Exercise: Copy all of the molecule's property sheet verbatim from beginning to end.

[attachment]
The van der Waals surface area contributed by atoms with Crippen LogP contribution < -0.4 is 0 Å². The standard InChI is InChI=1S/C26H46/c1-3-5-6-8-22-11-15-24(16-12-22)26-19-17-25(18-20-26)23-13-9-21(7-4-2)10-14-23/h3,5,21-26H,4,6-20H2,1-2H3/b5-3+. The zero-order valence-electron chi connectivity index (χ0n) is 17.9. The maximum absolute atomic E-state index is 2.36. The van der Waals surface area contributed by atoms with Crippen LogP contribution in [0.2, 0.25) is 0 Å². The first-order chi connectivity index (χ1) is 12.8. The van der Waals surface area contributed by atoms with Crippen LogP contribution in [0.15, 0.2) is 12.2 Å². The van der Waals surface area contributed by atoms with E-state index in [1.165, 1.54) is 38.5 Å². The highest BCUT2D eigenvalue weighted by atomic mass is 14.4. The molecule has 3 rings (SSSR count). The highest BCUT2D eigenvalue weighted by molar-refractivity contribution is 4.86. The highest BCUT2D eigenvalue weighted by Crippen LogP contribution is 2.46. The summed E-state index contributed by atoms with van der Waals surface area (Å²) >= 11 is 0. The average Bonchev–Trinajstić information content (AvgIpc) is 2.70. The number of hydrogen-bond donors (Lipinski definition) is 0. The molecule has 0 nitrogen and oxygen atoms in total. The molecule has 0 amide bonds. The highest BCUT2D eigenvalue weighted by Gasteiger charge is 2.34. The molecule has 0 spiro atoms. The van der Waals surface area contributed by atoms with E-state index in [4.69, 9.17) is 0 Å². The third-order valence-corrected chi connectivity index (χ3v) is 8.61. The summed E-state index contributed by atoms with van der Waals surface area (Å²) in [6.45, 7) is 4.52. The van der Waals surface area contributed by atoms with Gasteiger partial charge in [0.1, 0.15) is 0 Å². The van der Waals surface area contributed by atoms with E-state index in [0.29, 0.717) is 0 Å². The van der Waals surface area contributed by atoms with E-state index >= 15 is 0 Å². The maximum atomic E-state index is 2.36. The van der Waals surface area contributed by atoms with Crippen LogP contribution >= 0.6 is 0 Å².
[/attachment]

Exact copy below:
The van der Waals surface area contributed by atoms with Crippen LogP contribution < -0.4 is 0 Å². The standard InChI is InChI=1S/C26H46/c1-3-5-6-8-22-11-15-24(16-12-22)26-19-17-25(18-20-26)23-13-9-21(7-4-2)10-14-23/h3,5,21-26H,4,6-20H2,1-2H3/b5-3+. The zero-order valence-electron chi connectivity index (χ0n) is 17.9. The maximum absolute atomic E-state index is 2.36. The van der Waals surface area contributed by atoms with Crippen LogP contribution in [0.2, 0.25) is 0 Å². The first-order chi connectivity index (χ1) is 12.8. The van der Waals surface area contributed by atoms with Crippen LogP contribution in [0.15, 0.2) is 12.2 Å². The van der Waals surface area contributed by atoms with E-state index in [1.165, 1.54) is 38.5 Å². The highest BCUT2D eigenvalue weighted by atomic mass is 14.4. The molecule has 3 rings (SSSR count). The highest BCUT2D eigenvalue weighted by molar-refractivity contribution is 4.86. The highest BCUT2D eigenvalue weighted by Crippen LogP contribution is 2.46. The summed E-state index contributed by atoms with van der Waals surface area (Å²) >= 11 is 0. The average Bonchev–Trinajstić information content (AvgIpc) is 2.70. The number of hydrogen-bond donors (Lipinski definition) is 0. The molecule has 0 nitrogen and oxygen atoms in total. The molecule has 0 amide bonds. The highest BCUT2D eigenvalue weighted by Gasteiger charge is 2.34. The molecule has 0 spiro atoms. The van der Waals surface area contributed by atoms with E-state index in [4.69, 9.17) is 0 Å². The third-order valence-corrected chi connectivity index (χ3v) is 8.61. The summed E-state index contributed by atoms with van der Waals surface area (Å²) in [6.45, 7) is 4.52. The van der Waals surface area contributed by atoms with Gasteiger partial charge in [0.1, 0.15) is 0 Å². The van der Waals surface area contributed by atoms with E-state index in [0.29, 0.717) is 0 Å². The van der Waals surface area contributed by atoms with E-state index >= 15 is 0 Å². The maximum atomic E-state index is 2.36. The van der Waals surface area contributed by atoms with Crippen LogP contribution >= 0.6 is 0 Å².